I’m from Tegucigalpa, Honduras, a lively city that I called home for 15 years before moving to Los Angeles. In 2014, I moved to Korea to teach English.
When I first arrived in Korea, multiple people kept telling me about their desire to travel around South East Asian countries. I decided to research these countries and found the idea of visiting a new place exciting, but I couldn’t get over how much these countries reminded me of Honduras.
I did not see the logic in spending money to go to a country to have an experience I had lived while in Honduras, and going back home to see my family and friends was more appealing. Nevertheless, this summer I found a cheap ticket to the Philippines and I decided to check out South East Asia afterall.
I visited Cebu, Puerto Princesa and Manila but no matter where I went I could never shake off the feeling that I was back in Tegucigalpa. The local stores that resembled pulperias (neighborhood stores run by a community member that are like a 7-11 or a mini mart), the decked out cabs and motorcycles weaving their way through the streets, or the street vendors selling mangoes and coconuts and the unending catcalling.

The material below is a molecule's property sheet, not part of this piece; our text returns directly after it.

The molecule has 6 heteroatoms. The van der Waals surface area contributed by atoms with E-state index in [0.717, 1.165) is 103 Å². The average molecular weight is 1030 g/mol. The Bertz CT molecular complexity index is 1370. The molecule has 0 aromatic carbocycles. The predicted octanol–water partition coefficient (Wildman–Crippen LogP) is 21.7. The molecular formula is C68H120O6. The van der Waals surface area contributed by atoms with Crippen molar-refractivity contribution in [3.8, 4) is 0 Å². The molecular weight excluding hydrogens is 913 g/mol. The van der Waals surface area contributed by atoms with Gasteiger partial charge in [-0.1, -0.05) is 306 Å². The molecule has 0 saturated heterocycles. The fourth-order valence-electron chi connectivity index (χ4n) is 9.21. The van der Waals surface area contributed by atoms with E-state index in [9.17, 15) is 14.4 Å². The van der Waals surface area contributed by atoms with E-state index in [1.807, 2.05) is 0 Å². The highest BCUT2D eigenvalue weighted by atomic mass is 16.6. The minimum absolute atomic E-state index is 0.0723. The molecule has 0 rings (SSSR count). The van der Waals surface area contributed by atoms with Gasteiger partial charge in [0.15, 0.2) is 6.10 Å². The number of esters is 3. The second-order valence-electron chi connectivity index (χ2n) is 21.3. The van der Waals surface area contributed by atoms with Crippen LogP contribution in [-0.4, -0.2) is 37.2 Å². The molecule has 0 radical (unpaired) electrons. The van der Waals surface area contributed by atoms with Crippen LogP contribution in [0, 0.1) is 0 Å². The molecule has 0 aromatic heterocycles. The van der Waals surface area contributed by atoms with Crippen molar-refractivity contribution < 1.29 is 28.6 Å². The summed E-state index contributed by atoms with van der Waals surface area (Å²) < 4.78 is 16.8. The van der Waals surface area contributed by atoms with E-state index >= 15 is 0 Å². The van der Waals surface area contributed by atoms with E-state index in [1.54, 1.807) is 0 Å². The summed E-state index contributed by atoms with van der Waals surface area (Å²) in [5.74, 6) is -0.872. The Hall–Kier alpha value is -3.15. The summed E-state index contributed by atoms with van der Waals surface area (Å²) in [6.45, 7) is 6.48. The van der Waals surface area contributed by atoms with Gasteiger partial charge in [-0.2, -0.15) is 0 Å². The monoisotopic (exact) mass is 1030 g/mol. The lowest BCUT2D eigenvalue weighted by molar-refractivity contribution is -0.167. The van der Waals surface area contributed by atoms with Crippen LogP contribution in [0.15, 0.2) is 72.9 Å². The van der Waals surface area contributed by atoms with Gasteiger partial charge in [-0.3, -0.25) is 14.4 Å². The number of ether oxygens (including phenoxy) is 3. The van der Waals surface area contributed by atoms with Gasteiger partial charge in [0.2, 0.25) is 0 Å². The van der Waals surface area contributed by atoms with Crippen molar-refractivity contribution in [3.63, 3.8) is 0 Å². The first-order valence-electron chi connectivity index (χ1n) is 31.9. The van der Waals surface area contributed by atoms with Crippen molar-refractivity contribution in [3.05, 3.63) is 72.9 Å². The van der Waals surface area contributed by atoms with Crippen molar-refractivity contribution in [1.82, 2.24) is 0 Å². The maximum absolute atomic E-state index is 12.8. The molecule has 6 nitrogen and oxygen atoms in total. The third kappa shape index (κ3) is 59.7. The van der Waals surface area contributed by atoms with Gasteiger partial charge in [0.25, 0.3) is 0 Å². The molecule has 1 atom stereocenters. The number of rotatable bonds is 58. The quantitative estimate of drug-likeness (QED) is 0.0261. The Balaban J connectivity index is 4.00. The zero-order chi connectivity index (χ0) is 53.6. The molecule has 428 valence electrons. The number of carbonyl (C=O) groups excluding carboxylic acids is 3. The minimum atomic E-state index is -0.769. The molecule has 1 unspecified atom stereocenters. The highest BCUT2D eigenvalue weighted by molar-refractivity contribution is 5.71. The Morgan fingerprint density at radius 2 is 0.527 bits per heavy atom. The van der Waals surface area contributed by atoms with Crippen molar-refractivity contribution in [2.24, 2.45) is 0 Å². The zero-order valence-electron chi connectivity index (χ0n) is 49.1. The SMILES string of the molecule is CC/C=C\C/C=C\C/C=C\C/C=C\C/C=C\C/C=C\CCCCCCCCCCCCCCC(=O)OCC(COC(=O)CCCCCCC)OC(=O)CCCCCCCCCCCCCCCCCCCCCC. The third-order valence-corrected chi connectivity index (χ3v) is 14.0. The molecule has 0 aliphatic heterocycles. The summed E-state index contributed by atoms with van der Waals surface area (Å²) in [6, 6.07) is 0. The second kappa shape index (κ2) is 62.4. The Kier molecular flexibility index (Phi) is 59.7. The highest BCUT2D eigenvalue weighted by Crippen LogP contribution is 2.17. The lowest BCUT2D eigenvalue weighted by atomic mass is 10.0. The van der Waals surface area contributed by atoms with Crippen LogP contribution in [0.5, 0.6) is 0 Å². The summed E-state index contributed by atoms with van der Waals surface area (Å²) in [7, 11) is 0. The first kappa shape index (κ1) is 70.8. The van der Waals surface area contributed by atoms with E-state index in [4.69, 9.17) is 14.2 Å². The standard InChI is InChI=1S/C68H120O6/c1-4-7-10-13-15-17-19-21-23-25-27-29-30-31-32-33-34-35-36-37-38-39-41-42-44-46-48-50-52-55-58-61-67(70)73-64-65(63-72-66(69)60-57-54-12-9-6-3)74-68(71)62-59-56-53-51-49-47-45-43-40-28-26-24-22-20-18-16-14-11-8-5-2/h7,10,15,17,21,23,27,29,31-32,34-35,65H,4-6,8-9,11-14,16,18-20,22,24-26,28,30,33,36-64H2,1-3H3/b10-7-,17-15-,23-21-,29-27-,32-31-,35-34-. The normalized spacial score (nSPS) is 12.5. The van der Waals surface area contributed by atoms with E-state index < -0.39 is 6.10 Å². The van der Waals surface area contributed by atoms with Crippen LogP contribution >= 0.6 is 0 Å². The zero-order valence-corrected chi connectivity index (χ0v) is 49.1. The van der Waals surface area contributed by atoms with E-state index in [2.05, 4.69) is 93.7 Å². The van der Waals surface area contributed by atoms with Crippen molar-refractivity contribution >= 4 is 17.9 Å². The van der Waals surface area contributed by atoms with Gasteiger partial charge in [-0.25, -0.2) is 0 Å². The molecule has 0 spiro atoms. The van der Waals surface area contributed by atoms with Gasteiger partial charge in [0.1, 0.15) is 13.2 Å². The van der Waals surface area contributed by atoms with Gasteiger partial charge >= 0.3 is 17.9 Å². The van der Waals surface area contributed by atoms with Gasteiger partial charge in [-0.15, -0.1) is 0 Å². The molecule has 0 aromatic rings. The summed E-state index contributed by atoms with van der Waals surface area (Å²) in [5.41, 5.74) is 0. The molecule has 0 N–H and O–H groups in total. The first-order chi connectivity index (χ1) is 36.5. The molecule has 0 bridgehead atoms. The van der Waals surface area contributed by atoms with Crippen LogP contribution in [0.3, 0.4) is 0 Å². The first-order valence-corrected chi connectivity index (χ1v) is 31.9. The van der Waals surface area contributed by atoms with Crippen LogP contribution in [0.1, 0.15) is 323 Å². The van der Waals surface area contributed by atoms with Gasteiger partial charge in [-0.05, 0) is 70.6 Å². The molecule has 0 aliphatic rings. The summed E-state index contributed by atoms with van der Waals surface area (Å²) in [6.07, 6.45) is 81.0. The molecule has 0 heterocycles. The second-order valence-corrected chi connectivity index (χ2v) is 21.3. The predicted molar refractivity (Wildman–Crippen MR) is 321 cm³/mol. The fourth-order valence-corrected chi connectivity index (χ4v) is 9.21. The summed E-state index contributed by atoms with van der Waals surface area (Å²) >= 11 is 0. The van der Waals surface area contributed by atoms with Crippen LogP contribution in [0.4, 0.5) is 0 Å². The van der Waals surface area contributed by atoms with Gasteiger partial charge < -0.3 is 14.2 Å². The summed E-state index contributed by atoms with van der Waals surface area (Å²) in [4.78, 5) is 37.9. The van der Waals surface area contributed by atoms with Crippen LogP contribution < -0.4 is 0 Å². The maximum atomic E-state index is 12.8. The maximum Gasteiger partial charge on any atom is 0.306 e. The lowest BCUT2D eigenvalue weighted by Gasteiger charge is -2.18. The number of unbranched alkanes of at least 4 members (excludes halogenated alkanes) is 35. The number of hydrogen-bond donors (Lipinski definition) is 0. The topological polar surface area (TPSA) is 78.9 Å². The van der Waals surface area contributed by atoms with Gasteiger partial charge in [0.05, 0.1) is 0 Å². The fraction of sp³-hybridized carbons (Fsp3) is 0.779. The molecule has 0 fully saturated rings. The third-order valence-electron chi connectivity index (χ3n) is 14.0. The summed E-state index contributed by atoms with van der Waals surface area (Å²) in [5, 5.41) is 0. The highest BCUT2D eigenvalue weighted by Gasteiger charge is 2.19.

I felt right back at home.
Once I left the main city I was blown away by the vegetation and landscape the Philippines had to offer. Clear water by the roads, lined with different shades of greenery, and a distant view of the gorgeous ocean accompanied me on my journey.
I caught myself gasping multiple times. I finally found the appeal; greens and blues everywhere with bits of color, in a foreign terrain. It reminded me of the natural beauty Honduras also offers…but it was different. It seemed untamed, foreign and appreciated. In Honduras, those natural resources have been mismanaged and exploited. I was able to get a glimpse of how Honduras’ tourism would thrive if it hadn’t been mismanaged by the government and locals.
I was amazed by the Filipino spirit. Walking down the street, working as a guard at a museum, or even stocking groceries at a supermarket they always had a cheerful spirit. Everywhere I went I would hear someone bellowing a song or tune and not care if you caught them. They would smile, acknowledge my presence with a nod and continue to sing. It reminded me of people dancing and singing in the streets of Honduras, and it made my heart happy to see people enjoying lives full of small, happy moments.
My short week in the Philippines went by fast. There was a lot to see and do in each particular island, and I wish I would have had more time to explore each of them. I am glad with the experiences I had, and the kindness and spirit of the Filipinos, their food and the scenery made me feel like I was in Honduras.
I felt comfortable in Asia. It felt like home.